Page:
What is email spoofing?
Email spoofing is the act of sending emails with a forged sender address. It tricks the recipient into thinking that someone they know or trust sent them the email. Usually, it’s a tool of a phishing attack, designed to take over your online accounts, send malware, or steal funds.
Spoofed email messages are easy to make and easy to detect. However, more malicious and targeted varieties can cause significant problems and pose a huge security threat.
Reasons for email spoofing
The reasons for email spoofing are quite straightforward. Usually, the criminal has something malicious in mind, like stealing the private data of a company. Here are the most common reasons behind this malicious activity:
- Phishing. Almost universally, email spoofing is a gateway for phishing. Pretending to be someone the recipient knows is a tactic to get the person to click on malicious links or provide sensitive information.
- Identity theft. Pretending to be someone else can help a criminal gather more data on the victim (e.g. by asking for confidential information from financial or medical institutions).
- Avoiding spam filters. Frequent switching between email addresses can help spammers avoid being blacklisted.
- Anonymity. Sometimes, a fake email address is used to simply hide the sender’s true identity.
Dangers of email spoofing
Email spoofing is incredibly dangerous and damaging because it doesn’t need to compromise any account by bypassing security measures that most email providers now implement by default. It exploits the human factor, especially the fact that no person double-checks the header of every email that they receive. Besides, it’s incredibly easy for attackers and requires almost no technical know-how to do it on a basic level. Not to mention the fact that every mail server can be reconfigured to be identical or almost identical to slip by.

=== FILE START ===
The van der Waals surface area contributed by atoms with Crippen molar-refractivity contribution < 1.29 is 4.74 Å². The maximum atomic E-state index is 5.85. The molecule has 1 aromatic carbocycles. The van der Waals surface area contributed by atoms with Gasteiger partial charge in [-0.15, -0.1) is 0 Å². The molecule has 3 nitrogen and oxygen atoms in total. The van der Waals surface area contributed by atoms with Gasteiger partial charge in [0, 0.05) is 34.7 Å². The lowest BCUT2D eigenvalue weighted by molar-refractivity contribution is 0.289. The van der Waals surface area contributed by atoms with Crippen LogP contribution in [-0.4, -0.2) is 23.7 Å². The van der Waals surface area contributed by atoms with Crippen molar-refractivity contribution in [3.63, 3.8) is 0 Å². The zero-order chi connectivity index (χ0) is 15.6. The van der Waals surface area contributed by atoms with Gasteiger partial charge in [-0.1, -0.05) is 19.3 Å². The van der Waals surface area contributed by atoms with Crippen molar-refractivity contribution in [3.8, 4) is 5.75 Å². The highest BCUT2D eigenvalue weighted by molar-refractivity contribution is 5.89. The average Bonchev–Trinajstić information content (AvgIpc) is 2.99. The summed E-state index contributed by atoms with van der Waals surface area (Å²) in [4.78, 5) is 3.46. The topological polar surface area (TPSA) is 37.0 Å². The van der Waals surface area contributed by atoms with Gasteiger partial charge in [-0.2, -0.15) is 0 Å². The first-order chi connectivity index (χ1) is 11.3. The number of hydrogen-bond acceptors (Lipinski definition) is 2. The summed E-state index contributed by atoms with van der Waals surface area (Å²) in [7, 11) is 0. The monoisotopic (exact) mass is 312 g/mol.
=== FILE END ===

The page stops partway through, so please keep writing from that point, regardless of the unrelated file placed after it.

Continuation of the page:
How do hackers spoof your email address?
Email spoofing is possible by forging email syntax in several methods of varying complexity. They also differ in which part of the email the attacker will be forging.
Here’s what variation you could encounter when surfing the web.
Spoofing via display name
Display name spoofing is a type of email spoofing, in which only the email sender’s display name is forged. Somebody can do this by registering a new Gmail account with the same name as the contact you want to impersonate. Mind you, the mailto: will display a different email address. If you’ve ever received an email from Jeff Bezos asking you to loan some money – you’ve encountered an example of spoofing via display name.
This type of email will also bypass all spoofing security countermeasures. It won’t get filtered out as spam, because it’s a legitimate email address. This exploits user interfaces built with ease of use in mind – most modern email client apps don’t show metadata. Hence, display name spoofing is very effective due to the prevalence of smartphone email apps. Often, they only have space for a display name.
IndicHosts.net recommends that organization adopts a policy to do-away with email’s display-name altogether, company wide.
Spoofing via legitimate domains
Suppose the attacker is aiming at higher believability. In that case, he may also use a trusted email address in the From header, such as “Customer Support Specialist” . This means both the display name and email address will show misleading information.
This attack doesn’t need to hijack the account or penetrate the targeted company’s internal network. It only uses compromised Simple Mail Transfer Protocol (SMTP) servers that permit connections without authentication and allow you to manually specify the “To” and “From” addresses. Using shodan.io, we can identify 6,000,000 SMTP servers, many of which are guaranteed to be vulnerable. Besides, the attacker can always set up a malicious SMTP server himself.